This scribble was written in 2006, while my son was in full-time therapy. Diagnosed at age 2 in 2005, when he was not able to communicate or make eye contact, with autism, he had an astoundingly dedicated team of therapists for several years: occupational therapists, speech therapists, behavioralists, preschool teachers, volunteers from church who drove over to the house and worked with him one on one at a little table, patient friends and relatives. He is now 11 years old, in middle school, incredibly verbal, and has declared that he will become a wealthy entrepreneur, and will sit in the best boxes in the theater to watch operas and concerts when he grows up. Best of all, he is the favorite of one of our cats, and he is himself, for the most part, a sweet and gentle kitten.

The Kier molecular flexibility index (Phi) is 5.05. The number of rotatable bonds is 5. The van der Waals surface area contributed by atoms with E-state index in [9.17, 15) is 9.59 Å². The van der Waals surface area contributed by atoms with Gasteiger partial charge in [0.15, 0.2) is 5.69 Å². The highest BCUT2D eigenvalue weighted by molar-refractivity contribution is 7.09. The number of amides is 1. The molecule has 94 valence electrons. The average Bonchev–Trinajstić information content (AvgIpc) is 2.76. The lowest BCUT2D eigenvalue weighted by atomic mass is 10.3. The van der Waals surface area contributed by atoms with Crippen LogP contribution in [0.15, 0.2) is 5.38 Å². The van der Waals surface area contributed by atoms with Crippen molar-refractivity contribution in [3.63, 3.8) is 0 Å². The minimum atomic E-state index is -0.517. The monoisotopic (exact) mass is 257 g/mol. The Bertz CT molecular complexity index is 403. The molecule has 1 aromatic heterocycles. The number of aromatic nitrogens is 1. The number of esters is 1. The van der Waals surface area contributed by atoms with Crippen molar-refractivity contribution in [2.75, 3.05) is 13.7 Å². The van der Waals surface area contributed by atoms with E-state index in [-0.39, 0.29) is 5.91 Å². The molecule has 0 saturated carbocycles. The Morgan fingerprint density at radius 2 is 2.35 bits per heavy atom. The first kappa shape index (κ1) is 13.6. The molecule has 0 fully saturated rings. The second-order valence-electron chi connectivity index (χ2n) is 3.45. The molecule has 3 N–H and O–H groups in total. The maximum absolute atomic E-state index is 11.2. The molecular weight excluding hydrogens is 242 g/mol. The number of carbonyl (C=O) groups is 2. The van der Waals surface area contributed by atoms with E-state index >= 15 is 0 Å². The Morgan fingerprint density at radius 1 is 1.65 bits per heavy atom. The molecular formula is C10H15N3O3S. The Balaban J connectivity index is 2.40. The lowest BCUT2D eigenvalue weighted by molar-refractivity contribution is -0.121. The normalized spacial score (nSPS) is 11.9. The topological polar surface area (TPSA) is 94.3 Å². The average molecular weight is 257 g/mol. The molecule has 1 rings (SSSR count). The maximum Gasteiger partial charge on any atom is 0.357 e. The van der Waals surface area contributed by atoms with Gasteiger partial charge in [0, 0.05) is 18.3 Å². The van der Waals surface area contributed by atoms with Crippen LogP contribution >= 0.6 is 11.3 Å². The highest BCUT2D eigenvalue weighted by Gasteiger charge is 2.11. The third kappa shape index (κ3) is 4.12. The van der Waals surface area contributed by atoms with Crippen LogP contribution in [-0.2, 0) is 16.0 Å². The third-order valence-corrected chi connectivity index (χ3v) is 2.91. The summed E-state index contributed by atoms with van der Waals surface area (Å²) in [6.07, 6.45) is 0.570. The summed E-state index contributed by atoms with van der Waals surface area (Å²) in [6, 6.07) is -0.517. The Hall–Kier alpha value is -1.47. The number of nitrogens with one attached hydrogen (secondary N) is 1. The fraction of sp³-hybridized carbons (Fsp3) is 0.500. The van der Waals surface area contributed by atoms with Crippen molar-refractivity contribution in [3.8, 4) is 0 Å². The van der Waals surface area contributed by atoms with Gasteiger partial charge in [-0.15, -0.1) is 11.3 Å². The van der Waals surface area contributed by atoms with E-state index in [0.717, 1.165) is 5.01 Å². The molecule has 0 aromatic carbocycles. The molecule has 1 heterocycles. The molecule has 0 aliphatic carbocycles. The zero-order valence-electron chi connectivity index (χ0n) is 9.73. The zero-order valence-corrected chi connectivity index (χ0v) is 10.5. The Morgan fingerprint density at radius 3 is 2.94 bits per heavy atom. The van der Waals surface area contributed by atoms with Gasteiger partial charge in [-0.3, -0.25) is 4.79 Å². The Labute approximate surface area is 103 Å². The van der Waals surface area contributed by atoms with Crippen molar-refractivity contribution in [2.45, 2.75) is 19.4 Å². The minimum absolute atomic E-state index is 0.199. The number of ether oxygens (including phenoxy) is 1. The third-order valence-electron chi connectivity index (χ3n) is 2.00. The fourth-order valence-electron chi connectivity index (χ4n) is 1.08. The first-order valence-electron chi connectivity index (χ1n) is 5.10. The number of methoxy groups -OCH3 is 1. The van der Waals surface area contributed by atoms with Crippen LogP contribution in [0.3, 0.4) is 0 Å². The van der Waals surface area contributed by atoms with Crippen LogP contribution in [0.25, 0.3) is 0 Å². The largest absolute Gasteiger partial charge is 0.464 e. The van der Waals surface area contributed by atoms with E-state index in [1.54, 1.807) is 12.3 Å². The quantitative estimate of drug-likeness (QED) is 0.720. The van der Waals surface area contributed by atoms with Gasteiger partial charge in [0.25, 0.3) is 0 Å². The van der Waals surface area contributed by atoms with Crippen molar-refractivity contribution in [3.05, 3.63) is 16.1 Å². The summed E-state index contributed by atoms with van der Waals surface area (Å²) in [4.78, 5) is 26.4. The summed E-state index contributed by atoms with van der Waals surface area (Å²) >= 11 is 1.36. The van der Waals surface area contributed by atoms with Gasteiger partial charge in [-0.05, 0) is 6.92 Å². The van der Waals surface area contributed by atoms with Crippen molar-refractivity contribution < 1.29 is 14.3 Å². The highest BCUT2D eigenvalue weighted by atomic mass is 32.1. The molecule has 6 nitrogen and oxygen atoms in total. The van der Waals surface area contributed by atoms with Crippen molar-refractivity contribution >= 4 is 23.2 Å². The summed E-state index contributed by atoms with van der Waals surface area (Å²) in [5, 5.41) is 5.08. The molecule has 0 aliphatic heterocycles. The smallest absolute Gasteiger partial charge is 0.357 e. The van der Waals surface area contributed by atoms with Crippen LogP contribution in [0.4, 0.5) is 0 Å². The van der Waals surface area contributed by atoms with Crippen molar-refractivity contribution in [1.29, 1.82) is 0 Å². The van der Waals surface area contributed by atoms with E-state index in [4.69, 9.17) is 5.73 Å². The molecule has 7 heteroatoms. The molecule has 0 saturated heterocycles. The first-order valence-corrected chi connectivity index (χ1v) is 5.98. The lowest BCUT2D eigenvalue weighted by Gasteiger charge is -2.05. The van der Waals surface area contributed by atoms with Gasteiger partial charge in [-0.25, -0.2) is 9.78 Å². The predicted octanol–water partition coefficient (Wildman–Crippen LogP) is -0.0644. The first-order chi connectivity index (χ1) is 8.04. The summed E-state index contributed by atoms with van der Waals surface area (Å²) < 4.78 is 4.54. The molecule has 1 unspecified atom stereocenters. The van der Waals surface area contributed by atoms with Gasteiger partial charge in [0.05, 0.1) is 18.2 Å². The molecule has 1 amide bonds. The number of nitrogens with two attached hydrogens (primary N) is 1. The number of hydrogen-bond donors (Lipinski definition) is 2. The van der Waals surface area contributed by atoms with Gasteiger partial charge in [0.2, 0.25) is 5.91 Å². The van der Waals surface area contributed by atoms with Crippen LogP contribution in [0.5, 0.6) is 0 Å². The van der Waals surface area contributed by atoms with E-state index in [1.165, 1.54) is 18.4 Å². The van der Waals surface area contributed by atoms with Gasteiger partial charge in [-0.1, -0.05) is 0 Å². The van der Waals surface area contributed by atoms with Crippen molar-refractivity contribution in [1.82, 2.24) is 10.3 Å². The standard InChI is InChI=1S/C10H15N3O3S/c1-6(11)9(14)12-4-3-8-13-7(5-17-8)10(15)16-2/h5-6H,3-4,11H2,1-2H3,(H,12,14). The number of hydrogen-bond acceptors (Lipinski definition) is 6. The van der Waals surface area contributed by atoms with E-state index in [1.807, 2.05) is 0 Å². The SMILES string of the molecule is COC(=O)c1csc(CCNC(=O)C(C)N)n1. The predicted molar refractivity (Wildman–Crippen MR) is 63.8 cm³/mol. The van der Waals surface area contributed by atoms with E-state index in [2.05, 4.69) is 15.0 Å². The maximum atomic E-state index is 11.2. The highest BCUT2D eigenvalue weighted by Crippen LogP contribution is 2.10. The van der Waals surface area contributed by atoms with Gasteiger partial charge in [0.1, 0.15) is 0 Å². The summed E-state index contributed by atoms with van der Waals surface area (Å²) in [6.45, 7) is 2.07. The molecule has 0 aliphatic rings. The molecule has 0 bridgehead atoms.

My deepest gratitude is extended to anyone who has dedicated his or herself to the sometimes thankless task of working patiently with developmentally delayed children, step by step, sometimes measuring progress by the drop-full.
Thank you Lisa, Miss Stacy, Miss Tracy, Miss Cheryl, Miss Terri, Tanya, Joyce, Harold, Colleen, Lynn, Maria, to my mother, to golden godmothers, to everyone I am neglecting to name, my son is a walking testament to your efforts.
The pitter-patter of repetition
Erodes his smiling, stony facade.
Mt. Rushmore no more,
He no longer shrieks
Like the lonely loon at the lake.
From fragments of moments
Minute upon minute
Gathering the crumbs of his attention,
We have created a verbal mosaic.
My changeling child is
He stretches his cygnet wings
On the breath of many voices.
When he sees his swan reflection--
It will be in a moving mural
Marked by many hands.
Rilke (Leonid Pasternak, 1900) Image credit to Wikimedia Commons GONG Sound, no longer measurable with the sense of hearing. As ...
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